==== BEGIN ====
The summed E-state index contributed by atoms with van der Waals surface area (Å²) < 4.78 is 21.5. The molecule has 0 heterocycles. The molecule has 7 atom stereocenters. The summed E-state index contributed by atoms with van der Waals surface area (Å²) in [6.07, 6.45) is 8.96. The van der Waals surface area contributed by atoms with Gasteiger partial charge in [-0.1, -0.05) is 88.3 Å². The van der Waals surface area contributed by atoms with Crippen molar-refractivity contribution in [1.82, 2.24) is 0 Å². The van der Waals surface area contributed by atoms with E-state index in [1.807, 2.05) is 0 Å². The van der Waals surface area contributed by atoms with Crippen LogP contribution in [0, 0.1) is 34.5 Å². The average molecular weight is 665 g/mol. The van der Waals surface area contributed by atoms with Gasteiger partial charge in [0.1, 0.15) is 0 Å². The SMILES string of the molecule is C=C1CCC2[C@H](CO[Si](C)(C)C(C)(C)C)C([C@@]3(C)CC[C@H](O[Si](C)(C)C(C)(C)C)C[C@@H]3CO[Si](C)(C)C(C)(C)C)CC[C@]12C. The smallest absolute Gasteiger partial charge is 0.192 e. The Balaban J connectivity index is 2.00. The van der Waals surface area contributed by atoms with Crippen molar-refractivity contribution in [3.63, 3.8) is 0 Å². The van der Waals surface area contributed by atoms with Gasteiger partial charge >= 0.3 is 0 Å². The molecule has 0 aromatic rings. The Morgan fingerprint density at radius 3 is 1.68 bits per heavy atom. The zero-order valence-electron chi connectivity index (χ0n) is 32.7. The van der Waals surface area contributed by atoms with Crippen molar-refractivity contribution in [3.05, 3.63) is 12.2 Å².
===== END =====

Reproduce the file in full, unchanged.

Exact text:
The summed E-state index contributed by atoms with van der Waals surface area (Å²) < 4.78 is 21.5. The molecule has 0 heterocycles. The molecule has 7 atom stereocenters. The summed E-state index contributed by atoms with van der Waals surface area (Å²) in [6.07, 6.45) is 8.96. The van der Waals surface area contributed by atoms with Gasteiger partial charge in [-0.1, -0.05) is 88.3 Å². The van der Waals surface area contributed by atoms with Crippen molar-refractivity contribution in [1.82, 2.24) is 0 Å². The van der Waals surface area contributed by atoms with E-state index in [1.807, 2.05) is 0 Å². The van der Waals surface area contributed by atoms with Crippen LogP contribution in [0, 0.1) is 34.5 Å². The average molecular weight is 665 g/mol. The van der Waals surface area contributed by atoms with Gasteiger partial charge in [0.1, 0.15) is 0 Å². The SMILES string of the molecule is C=C1CCC2[C@H](CO[Si](C)(C)C(C)(C)C)C([C@@]3(C)CC[C@H](O[Si](C)(C)C(C)(C)C)C[C@@H]3CO[Si](C)(C)C(C)(C)C)CC[C@]12C. The smallest absolute Gasteiger partial charge is 0.192 e. The Balaban J connectivity index is 2.00. The van der Waals surface area contributed by atoms with Crippen molar-refractivity contribution in [3.63, 3.8) is 0 Å². The van der Waals surface area contributed by atoms with Gasteiger partial charge >= 0.3 is 0 Å². The molecule has 0 aromatic rings. The Morgan fingerprint density at radius 3 is 1.68 bits per heavy atom. The zero-order valence-electron chi connectivity index (χ0n) is 32.7. The van der Waals surface area contributed by atoms with Crippen molar-refractivity contribution in [3.05, 3.63) is 12.2 Å².